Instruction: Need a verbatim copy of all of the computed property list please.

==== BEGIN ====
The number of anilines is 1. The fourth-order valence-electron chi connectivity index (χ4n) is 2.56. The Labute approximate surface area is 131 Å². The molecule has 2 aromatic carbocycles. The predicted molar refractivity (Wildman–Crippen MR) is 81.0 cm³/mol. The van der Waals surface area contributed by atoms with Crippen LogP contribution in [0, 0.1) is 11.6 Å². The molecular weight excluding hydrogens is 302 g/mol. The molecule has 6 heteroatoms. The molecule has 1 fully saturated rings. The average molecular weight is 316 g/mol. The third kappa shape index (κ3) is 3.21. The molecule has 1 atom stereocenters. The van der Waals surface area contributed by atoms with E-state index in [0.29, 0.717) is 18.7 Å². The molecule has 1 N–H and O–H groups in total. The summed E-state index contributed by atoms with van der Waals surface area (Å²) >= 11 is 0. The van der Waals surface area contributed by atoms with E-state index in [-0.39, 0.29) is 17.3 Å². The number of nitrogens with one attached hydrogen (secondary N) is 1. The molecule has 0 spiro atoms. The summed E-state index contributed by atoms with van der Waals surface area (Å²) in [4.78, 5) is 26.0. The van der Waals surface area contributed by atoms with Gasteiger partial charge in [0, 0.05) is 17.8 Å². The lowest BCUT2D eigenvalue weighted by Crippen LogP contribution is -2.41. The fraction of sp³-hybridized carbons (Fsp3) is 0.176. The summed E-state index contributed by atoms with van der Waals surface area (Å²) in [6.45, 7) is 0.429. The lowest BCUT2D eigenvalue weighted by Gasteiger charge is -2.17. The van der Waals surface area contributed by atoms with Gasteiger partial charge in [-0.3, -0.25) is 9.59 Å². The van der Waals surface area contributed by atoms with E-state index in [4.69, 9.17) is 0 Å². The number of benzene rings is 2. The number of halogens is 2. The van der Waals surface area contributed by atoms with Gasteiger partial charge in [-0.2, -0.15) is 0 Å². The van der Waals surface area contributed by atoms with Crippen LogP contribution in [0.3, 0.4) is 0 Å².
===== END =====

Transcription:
The number of anilines is 1. The fourth-order valence-electron chi connectivity index (χ4n) is 2.56. The Labute approximate surface area is 131 Å². The molecule has 2 aromatic carbocycles. The predicted molar refractivity (Wildman–Crippen MR) is 81.0 cm³/mol. The van der Waals surface area contributed by atoms with Crippen LogP contribution in [0, 0.1) is 11.6 Å². The molecular weight excluding hydrogens is 302 g/mol. The molecule has 6 heteroatoms. The molecule has 1 fully saturated rings. The average molecular weight is 316 g/mol. The third kappa shape index (κ3) is 3.21. The molecule has 1 atom stereocenters. The van der Waals surface area contributed by atoms with E-state index in [0.29, 0.717) is 18.7 Å². The molecule has 1 N–H and O–H groups in total. The summed E-state index contributed by atoms with van der Waals surface area (Å²) >= 11 is 0. The van der Waals surface area contributed by atoms with E-state index in [-0.39, 0.29) is 17.3 Å². The number of nitrogens with one attached hydrogen (secondary N) is 1. The molecule has 0 spiro atoms. The summed E-state index contributed by atoms with van der Waals surface area (Å²) in [4.78, 5) is 26.0. The van der Waals surface area contributed by atoms with Gasteiger partial charge in [0, 0.05) is 17.8 Å². The lowest BCUT2D eigenvalue weighted by Crippen LogP contribution is -2.41. The fraction of sp³-hybridized carbons (Fsp3) is 0.176. The summed E-state index contributed by atoms with van der Waals surface area (Å²) in [6.45, 7) is 0.429. The lowest BCUT2D eigenvalue weighted by Gasteiger charge is -2.17. The van der Waals surface area contributed by atoms with Gasteiger partial charge in [-0.3, -0.25) is 9.59 Å². The van der Waals surface area contributed by atoms with E-state index in [4.69, 9.17) is 0 Å². The number of benzene rings is 2. The number of halogens is 2. The van der Waals surface area contributed by atoms with Gasteiger partial charge in [-0.2, -0.15) is 0 Å². The van der Waals surface area contributed by atoms with Crippen LogP contribution in [0.3, 0.4) is 0 Å².